http://en.wikipedia.org/wiki/Wardenclyffe_Tower

Whoever authored that comic sounds like a bitter, stark-mad, raving lunatic. I'm not saying the comic is totally wrong - I really have no idea, and I don't really care. But man, what an asshole.

If I write a long, whining rant highlighting all of one person's successes contrasted with another's failures, it would make just about anyone in the former sound like a genius compared with the latter. Is it possible that the massive majority of the world's population that recognizes Edison as a genius is wrong and this guy is one of the enlightened few who gets it? I guess, in theory. I think the more likely truth is that both men were brilliant, both had moral and even intellectual shortcomings on occasion, and so on. I don't know enough about either to provide specifics, but I do know I've never heard anything but praise for Tesla as a brilliant scientist, so I'm not sure where the perceived slight is coming from.

I skimmed through a lot of it ( I get sick of reading things about how tesla was really superman) and I have to say for someone who claims to "know" the truth about history he seems to have a lack of understand of the things he is talking about. He claims tesla invented radar in 1917 and tried to sell it to the navy for use in WWI and was blocked by Edison, mentions that it would have been useful for submarine warfare and says that he hopes Edison gets hit by a Nazi torpedo. Problem is the Nazis didn't exist in 1917 and radar doesn't work under water.

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Re: 1067: "Pressures"

Postby squall_line » Mon Jun 11, 2012 12:07 pm UTC

blowfishhootie wrote:Whoever authored that comic sounds like a bitter, stark-mad, raving lunatic. I'm not saying the comic is totally wrong - I really have no idea, and I don't really care. But man, what an asshole.

If I write a long, whining rant highlighting all of one person's successes contrasted with another's failures, it would make just about anyone in the former sound like a genius compared with the latter. Is it possible that the massive majority of the world's population that recognizes Edison as a genius is wrong and this guy is one of the enlightened few who gets it? I guess, in theory. I think the more likely truth is that both men were brilliant, both had moral and even intellectual shortcomings on occasion, and so on. I don't know enough about either to provide specifics, but I do know I've never heard anything but praise for Tesla as a brilliant scientist, so I'm not sure where the perceived slight is coming from.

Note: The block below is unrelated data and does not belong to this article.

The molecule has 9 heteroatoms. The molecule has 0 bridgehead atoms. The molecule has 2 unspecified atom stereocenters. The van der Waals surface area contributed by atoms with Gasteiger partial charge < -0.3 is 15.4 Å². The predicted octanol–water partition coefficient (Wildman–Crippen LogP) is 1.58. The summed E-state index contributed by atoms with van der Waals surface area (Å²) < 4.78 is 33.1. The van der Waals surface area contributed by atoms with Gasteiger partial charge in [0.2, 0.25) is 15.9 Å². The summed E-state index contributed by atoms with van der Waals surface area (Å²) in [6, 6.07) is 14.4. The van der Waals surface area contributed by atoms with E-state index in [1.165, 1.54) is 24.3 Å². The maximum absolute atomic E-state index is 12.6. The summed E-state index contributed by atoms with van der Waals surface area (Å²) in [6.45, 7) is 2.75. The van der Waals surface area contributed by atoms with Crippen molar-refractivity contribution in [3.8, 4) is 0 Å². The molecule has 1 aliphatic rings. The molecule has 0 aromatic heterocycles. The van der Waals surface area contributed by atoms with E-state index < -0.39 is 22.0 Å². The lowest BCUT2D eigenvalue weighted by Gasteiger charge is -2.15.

First time you've ever read The Oatmeal? Because pretty much every one of the comics is snarky insanity...

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Re: 1067: "Pressures"

Postby Dave » Mon Jun 11, 2012 12:18 pm UTC

blowfishhootie wrote:Whoever authored that comic sounds like a bitter, stark-mad, raving lunatic. I'm not saying the comic is totally wrong - I really have no idea, and I don't really care. But man, what an asshole.


The guy who writes the oatmeal is, as you can tell, a big fan of Tesla's. That comic was just another of his "oh man, Tesla is awesome" kind of strips. I wouldn't say he is an asshole, although he does clearly dislike Edison.

That said, judging by his sense of humour, I don't think I could argue with the "stark-mad, raving lunatic" bit, and his dislike of Edison clearly shows he is a little bitter on Tesla's behalf - I guess I'd just question the "asshole" bit. :D

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Re: 1067: "Pressures"

Postby blowfishhootie » Mon Jun 11, 2012 12:19 pm UTC

squall_line wrote:
blowfishhootie wrote:Whoever authored that comic sounds like a bitter, stark-mad, raving lunatic. I'm not saying the comic is totally wrong - I really have no idea, and I don't really care. But man, what an asshole.

If I write a long, whining rant highlighting all of one person's successes contrasted with another's failures, it would make just about anyone in the former sound like a genius compared with the latter. Is it possible that the massive majority of the world's population that recognizes Edison as a genius is wrong and this guy is one of the enlightened few who gets it? I guess, in theory. I think the more likely truth is that both men were brilliant, both had moral and even intellectual shortcomings on occasion, and so on. I don't know enough about either to provide specifics, but I do know I've never heard anything but praise for Tesla as a brilliant scientist, so I'm not sure where the perceived slight is coming from.


First time you've ever read The Oatmeal? Because pretty much every one of the comics is snarky insanity...


I read it occasionally, and it is often good. It's not just the snarkiness of this one that bothers me, it's the wholly faulty method of arguing and what seems like a misrepresentation of facts (and the endlessness of the comic) that annoyed me.

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Re: 1067: "Pressures"

Postby Monika » Mon Jun 11, 2012 12:21 pm UTC

drewder wrote:says that he hopes Edison gets hit by a Nazi torpedo. Problem is the Nazis didn't exist in 1917

It says he hopes his grandchildren get hit by a Nazi torpedo.
and radar doesn't work under water

Well that's indeed a problem.
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Re: 1067: "Pressures"

Postby suso » Mon Jun 11, 2012 12:28 pm UTC

There is a saying "Even Philip Glass had to drive a cab". :shock: It means that most everyone has what society would call "normal" jobs before they go on to fame. This whole making a big deal out of it is just silly. It may sound facinating when a cell phone salesman gets up on britains got talent and sings opera, but its really not because what they don't tell you is that he was also a vocal major at a prestigious music school.